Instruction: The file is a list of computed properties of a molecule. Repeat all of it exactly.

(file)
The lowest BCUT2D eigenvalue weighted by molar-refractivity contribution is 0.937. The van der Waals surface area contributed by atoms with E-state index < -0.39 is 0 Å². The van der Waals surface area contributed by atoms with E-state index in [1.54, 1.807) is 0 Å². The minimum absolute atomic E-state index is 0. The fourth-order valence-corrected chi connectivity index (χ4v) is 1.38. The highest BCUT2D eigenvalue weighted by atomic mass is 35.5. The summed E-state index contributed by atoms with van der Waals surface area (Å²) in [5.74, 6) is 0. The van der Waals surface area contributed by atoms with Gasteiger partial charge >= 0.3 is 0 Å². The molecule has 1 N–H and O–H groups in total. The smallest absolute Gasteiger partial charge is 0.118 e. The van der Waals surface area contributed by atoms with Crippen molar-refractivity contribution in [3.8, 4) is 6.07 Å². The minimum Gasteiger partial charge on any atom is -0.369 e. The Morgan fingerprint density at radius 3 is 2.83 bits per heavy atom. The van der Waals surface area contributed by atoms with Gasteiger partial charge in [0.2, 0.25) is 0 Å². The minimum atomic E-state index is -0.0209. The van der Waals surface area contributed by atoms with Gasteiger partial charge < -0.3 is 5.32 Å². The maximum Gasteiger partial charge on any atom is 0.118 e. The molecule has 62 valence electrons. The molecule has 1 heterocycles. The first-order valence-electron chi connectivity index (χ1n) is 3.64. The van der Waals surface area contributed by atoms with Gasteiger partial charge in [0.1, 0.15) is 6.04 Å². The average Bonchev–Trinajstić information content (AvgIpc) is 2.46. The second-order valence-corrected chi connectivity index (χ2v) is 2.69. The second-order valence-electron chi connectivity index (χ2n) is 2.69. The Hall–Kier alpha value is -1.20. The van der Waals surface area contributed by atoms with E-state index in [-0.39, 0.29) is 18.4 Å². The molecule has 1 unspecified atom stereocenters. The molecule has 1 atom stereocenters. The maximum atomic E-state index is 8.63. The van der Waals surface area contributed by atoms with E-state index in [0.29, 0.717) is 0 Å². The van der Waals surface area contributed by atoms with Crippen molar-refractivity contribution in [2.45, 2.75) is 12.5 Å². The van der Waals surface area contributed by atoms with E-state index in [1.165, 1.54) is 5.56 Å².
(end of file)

The lowest BCUT2D eigenvalue weighted by molar-refractivity contribution is 0.937. The van der Waals surface area contributed by atoms with E-state index < -0.39 is 0 Å². The van der Waals surface area contributed by atoms with E-state index in [1.54, 1.807) is 0 Å². The minimum absolute atomic E-state index is 0. The fourth-order valence-corrected chi connectivity index (χ4v) is 1.38. The highest BCUT2D eigenvalue weighted by atomic mass is 35.5. The summed E-state index contributed by atoms with van der Waals surface area (Å²) in [5.74, 6) is 0. The van der Waals surface area contributed by atoms with Gasteiger partial charge >= 0.3 is 0 Å². The molecule has 1 N–H and O–H groups in total. The smallest absolute Gasteiger partial charge is 0.118 e. The van der Waals surface area contributed by atoms with Crippen molar-refractivity contribution in [3.8, 4) is 6.07 Å². The minimum Gasteiger partial charge on any atom is -0.369 e. The Morgan fingerprint density at radius 3 is 2.83 bits per heavy atom. The van der Waals surface area contributed by atoms with Gasteiger partial charge in [0.2, 0.25) is 0 Å². The minimum atomic E-state index is -0.0209. The van der Waals surface area contributed by atoms with Gasteiger partial charge < -0.3 is 5.32 Å². The maximum Gasteiger partial charge on any atom is 0.118 e. The molecule has 62 valence electrons. The molecule has 1 heterocycles. The first-order valence-electron chi connectivity index (χ1n) is 3.64. The van der Waals surface area contributed by atoms with Gasteiger partial charge in [0.1, 0.15) is 6.04 Å². The average Bonchev–Trinajstić information content (AvgIpc) is 2.46. The second-order valence-corrected chi connectivity index (χ2v) is 2.69. The second-order valence-electron chi connectivity index (χ2n) is 2.69. The Hall–Kier alpha value is -1.20. The van der Waals surface area contributed by atoms with E-state index in [-0.39, 0.29) is 18.4 Å². The molecule has 1 unspecified atom stereocenters. The molecule has 1 atom stereocenters. The maximum atomic E-state index is 8.63. The van der Waals surface area contributed by atoms with E-state index in [0.29, 0.717) is 0 Å². The van der Waals surface area contributed by atoms with Crippen molar-refractivity contribution in [2.45, 2.75) is 12.5 Å². The van der Waals surface area contributed by atoms with E-state index in [1.165, 1.54) is 5.56 Å².